An Edmonton Lab Is Making A Face Mask That Kills Coronavirus Instead of Spreading It
They have a salt coating that kills viruses like the novel coronavirus.
Even though face masks are selling out everywhere, an Albertan scientist and his team aren't convinced that masks help. They may even be doing more harm than good. Assistant Professor Hyo-Jick Choi and his team at the University of Alberta are working on face masks that kill coronavirus instead of spreading it.
The team believes they will be market-ready in 12 to 18 months.
What makes them special is that they make use of a salt coating that can be applied to masks or respirators. Tests show the coating efficiently killing three different types of viruses, according to a release shared with Narcity.
However, Choi confirmed to Narcity that they haven't tested them on the novel coronavirus itself yet.
"The novel coronavirus is obviously hard to obtain right now," he admitted. "We'll test it if we can get it."
In the release sent to Narcity, Choi confirmed that current face masks are "limited" when it comes to preventing spread of the novel coronavirus, and could even spread disease if handled poorly.
Despite this, you'll find that they're still selling out in.
"Surgical masks and respirators are currently the best defense system we have for personal protection," stated the release, "but the general public needs to be educated on their proper use and their limitations."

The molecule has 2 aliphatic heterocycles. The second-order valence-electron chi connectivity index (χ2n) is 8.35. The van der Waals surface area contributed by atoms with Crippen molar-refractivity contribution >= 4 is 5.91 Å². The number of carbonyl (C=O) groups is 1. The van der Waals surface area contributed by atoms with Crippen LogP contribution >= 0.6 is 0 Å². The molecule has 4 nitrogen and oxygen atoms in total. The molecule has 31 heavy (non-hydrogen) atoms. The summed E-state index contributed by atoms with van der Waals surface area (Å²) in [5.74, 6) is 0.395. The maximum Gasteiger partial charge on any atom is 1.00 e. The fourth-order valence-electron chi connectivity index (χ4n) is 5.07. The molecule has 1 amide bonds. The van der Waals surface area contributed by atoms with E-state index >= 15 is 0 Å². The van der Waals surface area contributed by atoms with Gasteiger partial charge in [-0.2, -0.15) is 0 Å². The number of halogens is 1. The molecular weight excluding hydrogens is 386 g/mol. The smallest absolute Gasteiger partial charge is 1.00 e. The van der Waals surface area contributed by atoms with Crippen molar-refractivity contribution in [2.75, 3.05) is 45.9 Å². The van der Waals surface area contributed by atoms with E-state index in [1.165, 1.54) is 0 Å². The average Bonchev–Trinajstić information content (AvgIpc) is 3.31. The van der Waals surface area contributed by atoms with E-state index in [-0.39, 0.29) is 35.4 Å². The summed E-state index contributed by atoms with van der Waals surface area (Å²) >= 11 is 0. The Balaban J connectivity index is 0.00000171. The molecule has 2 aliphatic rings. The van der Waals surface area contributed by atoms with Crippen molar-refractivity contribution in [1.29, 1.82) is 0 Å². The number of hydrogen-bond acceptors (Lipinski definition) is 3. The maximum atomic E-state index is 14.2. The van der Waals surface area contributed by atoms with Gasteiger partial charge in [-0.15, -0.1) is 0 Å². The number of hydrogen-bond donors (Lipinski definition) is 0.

While typical face masks are effective at catching larger respiratory droplets, the release argues that the virus typically spreads through smaller particles that are too small for them to catch.
Plus, masks and respirators are usually unable to kill the virus. Instead, the new coronavirus sits on the surface and can stay there for up to a week and even contaminate other things it touches.
on our heads is also an ineffective strategy, but this new product that could actually kill it might be a better solution.
The solution, according to Choi and his team, is a thin salt layer.
On contact with water droplets, the salt is able to absorb into the moisture.
Then, when the water evaporates, the salt dries up into jagged spikes, piercing the membrane and quickly killing it.
"The virus on the surface of a coated contaminated mask is inactive within five minutes and completely destroyed within 30 minutes," said Choi in the release, referring to the three strains his lab tested.
"Because the novel coronavirus has a similar morphology to the viruses we tested, we believe it'll work," he said to Narcity.
For the time being, however, Choi is asking face mask users to be mindful of their usage.
He says never to touch the part that goes on your face and only to hold them by their ear straps.
Users should always wash their hands after handling a mask and be careful where they store it. For example, the release states to never remove it and store it in a pocket or elsewhere before putting it on again.
They should be held as close to the skin as possible, with the white side facing out. Finally, users should always inspect them for holes or tears before use.
Choi's lab is being funded by Mitacs, a Canadian nonprofit that works with hundreds of organizations and universities to "foster growth and innovation in Canada."
"I'd like to thank Mitacs for all their help so far," said Choi to Narcity. "We couldn't have done this without all the support we've gotten."
Ilaria Rubino is a Ph.D. student who has been working on salt-coated masks since 2015, and is assisting Choi on the project.
"Our technology will contribute to global health by improving infection prevention of pandemic and epidemic diseases," Rubino declared in the release.
Mitacs has also helped with the SARS outbreak of 2003, and have investedin universities, among other projects.